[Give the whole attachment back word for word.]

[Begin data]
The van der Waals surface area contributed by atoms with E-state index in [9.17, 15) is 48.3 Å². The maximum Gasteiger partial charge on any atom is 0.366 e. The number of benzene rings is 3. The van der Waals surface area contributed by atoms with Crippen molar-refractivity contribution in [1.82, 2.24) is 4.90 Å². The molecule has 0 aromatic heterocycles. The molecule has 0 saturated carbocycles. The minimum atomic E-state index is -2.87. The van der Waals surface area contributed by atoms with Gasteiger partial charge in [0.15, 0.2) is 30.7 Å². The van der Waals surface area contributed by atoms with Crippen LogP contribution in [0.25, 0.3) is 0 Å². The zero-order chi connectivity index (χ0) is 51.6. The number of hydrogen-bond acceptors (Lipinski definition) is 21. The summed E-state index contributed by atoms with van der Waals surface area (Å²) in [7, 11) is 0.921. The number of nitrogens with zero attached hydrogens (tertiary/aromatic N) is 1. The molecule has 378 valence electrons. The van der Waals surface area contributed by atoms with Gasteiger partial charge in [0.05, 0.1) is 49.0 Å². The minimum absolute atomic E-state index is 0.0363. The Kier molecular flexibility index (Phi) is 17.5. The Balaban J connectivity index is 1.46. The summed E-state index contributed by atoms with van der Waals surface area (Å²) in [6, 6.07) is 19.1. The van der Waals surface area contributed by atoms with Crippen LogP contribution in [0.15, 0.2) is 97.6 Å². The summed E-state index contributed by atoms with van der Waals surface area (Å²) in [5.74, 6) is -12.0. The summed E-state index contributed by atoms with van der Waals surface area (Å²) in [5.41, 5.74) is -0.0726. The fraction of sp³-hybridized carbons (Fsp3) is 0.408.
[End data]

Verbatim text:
The van der Waals surface area contributed by atoms with E-state index in [9.17, 15) is 48.3 Å². The maximum Gasteiger partial charge on any atom is 0.366 e. The number of benzene rings is 3. The van der Waals surface area contributed by atoms with Crippen molar-refractivity contribution in [1.82, 2.24) is 4.90 Å². The molecule has 0 aromatic heterocycles. The molecule has 0 saturated carbocycles. The minimum atomic E-state index is -2.87. The van der Waals surface area contributed by atoms with Gasteiger partial charge in [0.15, 0.2) is 30.7 Å². The van der Waals surface area contributed by atoms with Crippen LogP contribution in [0.25, 0.3) is 0 Å². The zero-order chi connectivity index (χ0) is 51.6. The number of hydrogen-bond acceptors (Lipinski definition) is 21. The summed E-state index contributed by atoms with van der Waals surface area (Å²) in [7, 11) is 0.921. The number of nitrogens with zero attached hydrogens (tertiary/aromatic N) is 1. The molecule has 378 valence electrons. The van der Waals surface area contributed by atoms with Gasteiger partial charge in [0.05, 0.1) is 49.0 Å². The minimum absolute atomic E-state index is 0.0363. The Kier molecular flexibility index (Phi) is 17.5. The Balaban J connectivity index is 1.46. The summed E-state index contributed by atoms with van der Waals surface area (Å²) in [6, 6.07) is 19.1. The van der Waals surface area contributed by atoms with Crippen LogP contribution in [0.15, 0.2) is 97.6 Å². The summed E-state index contributed by atoms with van der Waals surface area (Å²) in [5.74, 6) is -12.0. The summed E-state index contributed by atoms with van der Waals surface area (Å²) in [5.41, 5.74) is -0.0726. The fraction of sp³-hybridized carbons (Fsp3) is 0.408.